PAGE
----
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My 91 N/A CB was rebuilt for TD. The N/A block wasnt drilled for turbo oil return hose... Is there simpler option rather than drilling the block? THX!
 

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you could install an A?N bulkhead passthrough fitting in the back of the oil pan and connect to that
BUT you also need a guard inside the pan to keep the inside clear of the oil in the pan trying to flow up the tube during acceleration without obstructing flow from the turbo out of the tube
 

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Discussion Starter #3
you could install an A?N bulkhead passthrough fitting in the back of the oil pan and connect to that
BUT you also need a guard inside the pan to keep the inside clear of the oil in the pan trying to flow up the tube during acceleration without obstructing flow from the turbo out of the tube
THX for responding... what is A?N ? Is it a brand? maybe you know where i can see pics of this set up? I def dont wanna screw it up lol. Can i use silicone hose? wonder if they make clear hose so i can watch for flow. clogging etc...
 

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THX for responding... what is A?N ? Is it a brand? maybe you know where i can see pics of this set up? I def dont wanna screw it up lol. Can i use silicone hose? wonder if they make clear hose so i can watch for flow. clogging etc...
Is there a guard i can buy or do i have to make one? I assume you mean this guard should shield the pan oil somewhat while allowing turbo return oil to drain? seems like the bulkhead should be as high up on back of pan as possible?
 

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AN fittings are called that because that stands for Army/Navy. They are similar to 45 flare fittings you use in your home plumbing, but instead of 45° angle, they use a 37° angle. Typically made from aluminum for weight reduction, but they're also available in mild steel and stainless.
You just need to be careful where you decide to drill the hole back into the oil pan. Typically drilled above the oil level of a running engine. If welding in a steel or stainless fitting, it gives you a bit more leeway vs. using a bolt-in bulkhead fitting. If using a bolt-in bulkhead connector, be aware you need plenty of space for the fitting and the nut holding the bulkhead connector to clear the swinging connecting rods and crankshaft counterweights inside the oil pan. Also a lesser consideration is where the return oil is going inside the pan. In a performance application you wouldn't want that oil spraying into the crankshaft as this would add to windage problems inside the pan. A very small piece of sheetmetal tack welded to the pan is enough to deflect this away from the spinning crankshaft. This sheet metal tab must also clear the rotating assembly.
Yes, use silicone 5/8" (not 3/4") reinforced hose. I wouldn't use clear hose, it won't hold up for the long haul. If the engine isn't installed yet, it may be easier to drill the block and put a 1/2" NPT fitting in the block rather than drill a hard to find 43/64th drill bit that the factory uses. Below see 1/2" NPT thread drilled in NA block, and stainless bulkhead fitting welded into pan (two different applications). IMG_9963.JPG IMG_9966.JPG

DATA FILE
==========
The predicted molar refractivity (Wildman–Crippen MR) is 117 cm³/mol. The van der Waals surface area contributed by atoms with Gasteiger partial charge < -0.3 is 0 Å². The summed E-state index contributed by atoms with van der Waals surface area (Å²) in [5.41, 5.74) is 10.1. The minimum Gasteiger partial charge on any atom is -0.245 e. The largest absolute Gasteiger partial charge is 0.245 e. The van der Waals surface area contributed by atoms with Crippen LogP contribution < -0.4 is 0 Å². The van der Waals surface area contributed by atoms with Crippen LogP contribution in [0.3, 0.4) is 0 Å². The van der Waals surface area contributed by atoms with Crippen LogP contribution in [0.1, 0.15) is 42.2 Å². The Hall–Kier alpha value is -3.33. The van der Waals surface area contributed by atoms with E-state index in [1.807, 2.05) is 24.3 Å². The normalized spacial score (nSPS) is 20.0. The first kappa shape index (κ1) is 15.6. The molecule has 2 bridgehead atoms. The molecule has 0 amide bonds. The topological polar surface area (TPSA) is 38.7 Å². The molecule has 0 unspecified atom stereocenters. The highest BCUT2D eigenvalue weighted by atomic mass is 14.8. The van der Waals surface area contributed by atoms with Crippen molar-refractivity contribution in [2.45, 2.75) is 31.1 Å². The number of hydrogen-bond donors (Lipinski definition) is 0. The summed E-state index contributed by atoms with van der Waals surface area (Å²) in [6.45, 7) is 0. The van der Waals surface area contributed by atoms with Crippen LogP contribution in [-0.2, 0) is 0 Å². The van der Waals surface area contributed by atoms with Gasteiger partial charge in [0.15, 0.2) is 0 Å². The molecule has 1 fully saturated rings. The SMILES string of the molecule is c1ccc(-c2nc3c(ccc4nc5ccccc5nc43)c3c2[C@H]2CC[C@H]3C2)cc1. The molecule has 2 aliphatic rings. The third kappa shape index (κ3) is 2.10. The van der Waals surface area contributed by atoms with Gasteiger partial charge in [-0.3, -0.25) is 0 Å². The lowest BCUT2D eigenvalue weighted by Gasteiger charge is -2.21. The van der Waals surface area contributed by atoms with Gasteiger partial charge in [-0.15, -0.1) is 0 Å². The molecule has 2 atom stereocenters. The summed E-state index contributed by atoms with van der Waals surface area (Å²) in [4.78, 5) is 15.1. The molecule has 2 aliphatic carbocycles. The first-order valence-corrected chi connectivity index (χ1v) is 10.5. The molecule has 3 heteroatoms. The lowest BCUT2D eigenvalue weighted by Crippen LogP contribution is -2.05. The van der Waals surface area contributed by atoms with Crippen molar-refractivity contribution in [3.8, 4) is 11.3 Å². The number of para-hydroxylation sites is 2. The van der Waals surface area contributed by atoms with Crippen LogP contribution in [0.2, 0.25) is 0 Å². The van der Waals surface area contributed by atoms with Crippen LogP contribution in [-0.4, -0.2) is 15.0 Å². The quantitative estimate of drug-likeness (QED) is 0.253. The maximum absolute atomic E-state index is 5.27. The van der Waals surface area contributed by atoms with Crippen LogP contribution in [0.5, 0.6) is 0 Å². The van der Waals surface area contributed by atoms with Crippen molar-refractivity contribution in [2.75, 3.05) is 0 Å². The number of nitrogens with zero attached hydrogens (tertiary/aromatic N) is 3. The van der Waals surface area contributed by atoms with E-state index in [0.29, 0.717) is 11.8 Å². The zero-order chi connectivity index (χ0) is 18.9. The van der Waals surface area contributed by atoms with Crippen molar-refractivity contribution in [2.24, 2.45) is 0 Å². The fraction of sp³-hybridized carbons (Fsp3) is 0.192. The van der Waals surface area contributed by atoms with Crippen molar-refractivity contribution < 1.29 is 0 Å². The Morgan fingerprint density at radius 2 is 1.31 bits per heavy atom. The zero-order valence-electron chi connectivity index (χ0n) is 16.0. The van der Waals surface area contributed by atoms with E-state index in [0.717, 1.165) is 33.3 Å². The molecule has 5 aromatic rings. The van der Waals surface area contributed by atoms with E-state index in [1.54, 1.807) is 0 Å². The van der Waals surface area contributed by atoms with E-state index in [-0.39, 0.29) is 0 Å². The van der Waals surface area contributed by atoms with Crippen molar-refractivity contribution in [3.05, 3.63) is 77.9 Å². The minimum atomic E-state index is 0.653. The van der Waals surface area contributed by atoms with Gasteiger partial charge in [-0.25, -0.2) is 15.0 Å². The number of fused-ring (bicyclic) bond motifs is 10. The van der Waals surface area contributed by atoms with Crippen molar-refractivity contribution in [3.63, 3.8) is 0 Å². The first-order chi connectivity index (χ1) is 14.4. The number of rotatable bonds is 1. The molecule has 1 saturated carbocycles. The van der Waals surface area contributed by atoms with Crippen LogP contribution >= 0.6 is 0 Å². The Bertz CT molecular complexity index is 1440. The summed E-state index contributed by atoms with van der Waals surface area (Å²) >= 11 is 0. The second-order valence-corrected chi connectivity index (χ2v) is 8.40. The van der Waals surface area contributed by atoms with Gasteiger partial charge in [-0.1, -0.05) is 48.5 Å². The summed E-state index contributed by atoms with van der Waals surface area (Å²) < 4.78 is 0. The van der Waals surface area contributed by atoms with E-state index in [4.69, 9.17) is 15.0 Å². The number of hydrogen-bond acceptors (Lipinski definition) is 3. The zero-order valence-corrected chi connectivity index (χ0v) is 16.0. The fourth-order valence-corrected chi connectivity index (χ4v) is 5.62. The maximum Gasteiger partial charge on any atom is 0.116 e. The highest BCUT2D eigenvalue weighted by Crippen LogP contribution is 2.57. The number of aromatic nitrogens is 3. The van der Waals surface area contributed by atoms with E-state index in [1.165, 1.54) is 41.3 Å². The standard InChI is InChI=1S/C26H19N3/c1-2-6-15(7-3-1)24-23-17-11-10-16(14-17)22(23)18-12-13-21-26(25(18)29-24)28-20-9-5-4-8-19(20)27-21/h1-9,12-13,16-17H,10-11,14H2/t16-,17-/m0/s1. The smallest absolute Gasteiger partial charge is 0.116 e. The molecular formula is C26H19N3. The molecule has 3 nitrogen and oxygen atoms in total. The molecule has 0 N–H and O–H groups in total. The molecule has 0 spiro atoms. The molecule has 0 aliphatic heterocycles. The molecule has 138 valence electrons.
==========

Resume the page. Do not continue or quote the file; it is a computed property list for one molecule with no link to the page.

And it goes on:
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some OE installs (Mitsu/DSM) use a drainback into the side of the oil pan ;
would be MUCH easier to add..
looks like this:
 

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some OE installs (Mitsu/DSM) use a drainback into the side of the oil pan ;
would be MUCH easier to add..
looks like this:
Ooops i ordered this a few hours ago on amazon: https://www.amazon.com/gp/product/B07KKHHZGQ/ref=ppx_yo_dt_b_asin_title_o00_s00?ie=UTF8&psc=1
what do you think?
 

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it may be easier to drill the block and put a 1/2" NPT fitting in the block rather than drill a hard to find 43/64th drill bit that the factory uses.
Ah, perfect timing Todd, I am getting close to converting a NA block to Turbo. I like the 1/2NPT fitting idea.
 

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Well that is awfully cheap, can't beat that price. Can't be US made fittings for that price. Two swivel fittings from Earls, Russell, Aeroquip, etc. would be over $40. That is okay though, it's just a drain line. Every one I've done I ended up using 2) full flow 90's not two 45. remember you need to go around the axle shaft or extension housing. Don't see how 45's are going to get you where you need to go.
 

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Well that is awfully cheap, can't beat that price. Can't be US made fittings for that price. Two swivel fittings from Earls, Russell, Aeroquip, etc. would be over $40. That is okay though, it's just a drain line. Every one I've done I ended up using 2) full flow 90's not two 45. remember you need to go around the axle shaft or extension housing. Don't see how 45's are going to get you where you need to go.
oh guess ill order (2) 90's too. You think thats enough hose too? i have time before the shop dives in.... THX!
 
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